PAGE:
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48. Arcade Fire – “Rebellion (Lies)”

“Rebellion (Lies)” was the gateway into the glory of Arcade Fire for the general public. The song is vibrant with fantastic production and a wealth of sound combined with the awareness of life we’ve grown to love from Arcade Fire. –Charles Poladian

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47. Rihanna – “Umbrella” (feat. Jay-Z)”

“Umbrella”‘s stratospheric fate was sealed before Rihanna even arrived on the track, with Hova delivering one of the best introductory verses in recent history. “Jay, Rain Man is back with little Ms. Sunshine/Rihanna where you at?”. As soon as Rihanna let the now famous ‘eh-eh-eh’ rip, the song secured a place in our hearts. Ultimately it’s a simple song; from the GarageBand beat to the song’s key metaphor, Umbrella ran on the ‘less is more’ theory. –Will Hines

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46. Interpol – “NYC”

The post-modern isolation of “NYC” is the perfect distillation of Interpol’s sound. From their debut, Turn on the Bright Lights, “NYC” is the love letter to the city that will always go undelivered. –Charles Poladian

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45. The Avett Brothers – “Paranoia in B-Flat Major”

Banjos, piano, and guitars make up for one of the most heartfelt folk songs in a decade that’s seen the genre overwhelmed. But by the time the two brothers say, “But if love is a game, girl, then you’re gonna win/I’ll spend the rest of my life bringing victory in,” everyone who’s ever embraced their loved one will find it hard to argue otherwise. –Michael Roffman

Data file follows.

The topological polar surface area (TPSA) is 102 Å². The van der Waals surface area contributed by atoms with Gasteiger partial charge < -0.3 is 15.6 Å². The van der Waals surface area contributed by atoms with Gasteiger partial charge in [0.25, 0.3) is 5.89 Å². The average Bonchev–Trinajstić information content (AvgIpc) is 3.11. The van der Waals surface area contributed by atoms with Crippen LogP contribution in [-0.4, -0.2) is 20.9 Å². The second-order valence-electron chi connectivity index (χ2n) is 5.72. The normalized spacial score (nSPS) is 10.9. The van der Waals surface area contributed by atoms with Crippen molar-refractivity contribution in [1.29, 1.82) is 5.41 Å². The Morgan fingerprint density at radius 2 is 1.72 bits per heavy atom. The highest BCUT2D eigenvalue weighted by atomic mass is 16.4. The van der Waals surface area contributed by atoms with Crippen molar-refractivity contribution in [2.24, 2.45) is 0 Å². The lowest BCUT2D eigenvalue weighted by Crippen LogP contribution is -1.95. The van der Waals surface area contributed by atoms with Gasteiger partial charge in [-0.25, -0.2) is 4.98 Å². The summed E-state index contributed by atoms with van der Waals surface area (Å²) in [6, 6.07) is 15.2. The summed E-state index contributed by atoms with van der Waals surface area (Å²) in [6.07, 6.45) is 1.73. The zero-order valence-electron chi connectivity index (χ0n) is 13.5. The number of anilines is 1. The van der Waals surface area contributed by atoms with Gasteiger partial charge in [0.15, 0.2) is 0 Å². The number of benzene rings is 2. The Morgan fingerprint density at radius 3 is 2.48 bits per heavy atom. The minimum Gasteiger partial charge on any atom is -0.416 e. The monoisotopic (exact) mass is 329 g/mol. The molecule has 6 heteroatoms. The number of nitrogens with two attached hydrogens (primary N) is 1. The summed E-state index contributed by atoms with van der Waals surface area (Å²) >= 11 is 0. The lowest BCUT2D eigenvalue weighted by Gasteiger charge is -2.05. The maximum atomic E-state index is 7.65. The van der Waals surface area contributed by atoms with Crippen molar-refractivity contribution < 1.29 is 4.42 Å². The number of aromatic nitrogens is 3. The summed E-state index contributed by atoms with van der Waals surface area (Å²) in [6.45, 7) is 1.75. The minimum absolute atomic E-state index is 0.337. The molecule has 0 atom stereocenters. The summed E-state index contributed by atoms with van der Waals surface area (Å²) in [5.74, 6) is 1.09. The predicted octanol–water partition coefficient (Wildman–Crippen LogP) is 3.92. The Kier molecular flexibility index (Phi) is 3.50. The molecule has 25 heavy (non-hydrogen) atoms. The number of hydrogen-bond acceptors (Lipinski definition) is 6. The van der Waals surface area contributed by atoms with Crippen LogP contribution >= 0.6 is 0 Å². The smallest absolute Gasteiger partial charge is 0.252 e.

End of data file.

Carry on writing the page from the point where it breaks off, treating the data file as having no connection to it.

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44. Feist – “1234”

Yes, Feist is one of the few indie stars recognizable by your mother, but can you blame them? She croons with a deft charm, proving that even in indie rock, simple is still best. Those Ipod commercials may have helped her career, but I can’t help but wonder; was it Feist who actually helped the Ipod? –Joshua Kloke

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43. The Flaming Lips – “Do You Realize??”

The Flaming Lips really can make anything sound happy. In “Do You Realize??” death becomes a whimsical dream, as frontman Wayne Coyne mulls over the conundrum of existence. As he philosophizes, “The sun doesn’t go down/ It’s just an illusion caused by the world/ Spinning ‘round,” Mr. Coyne and the Lips assure us that everything is going to be okay. And sometimes that’s just what we need. –Drew Litowitz

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42. Foo Fighters – “Times Like These”

In any state of mind, whenever “Times Like These” by the Foo Fighters comes on, it hits home every time. For Grohl and the company, “Times Like These” encompasses the band’s best efforts to combine pop sensibilities, odd time signatures and overall great rock & roll musicianship. Name checking Minneapolis punk legends Husker Du (“I’m a new day rising”), the Foos certainly know how to hand credit where it’s due and “Times Like These” in their respective aspects resembles major Du influence. Not just a great song, it also proves to be a great pick-me-up track if you’re feeling down in the dumps, reminding you that life goes on and that you’re given a fresh clean chance to start again. Simply inspirational all around. –Jay Ziegler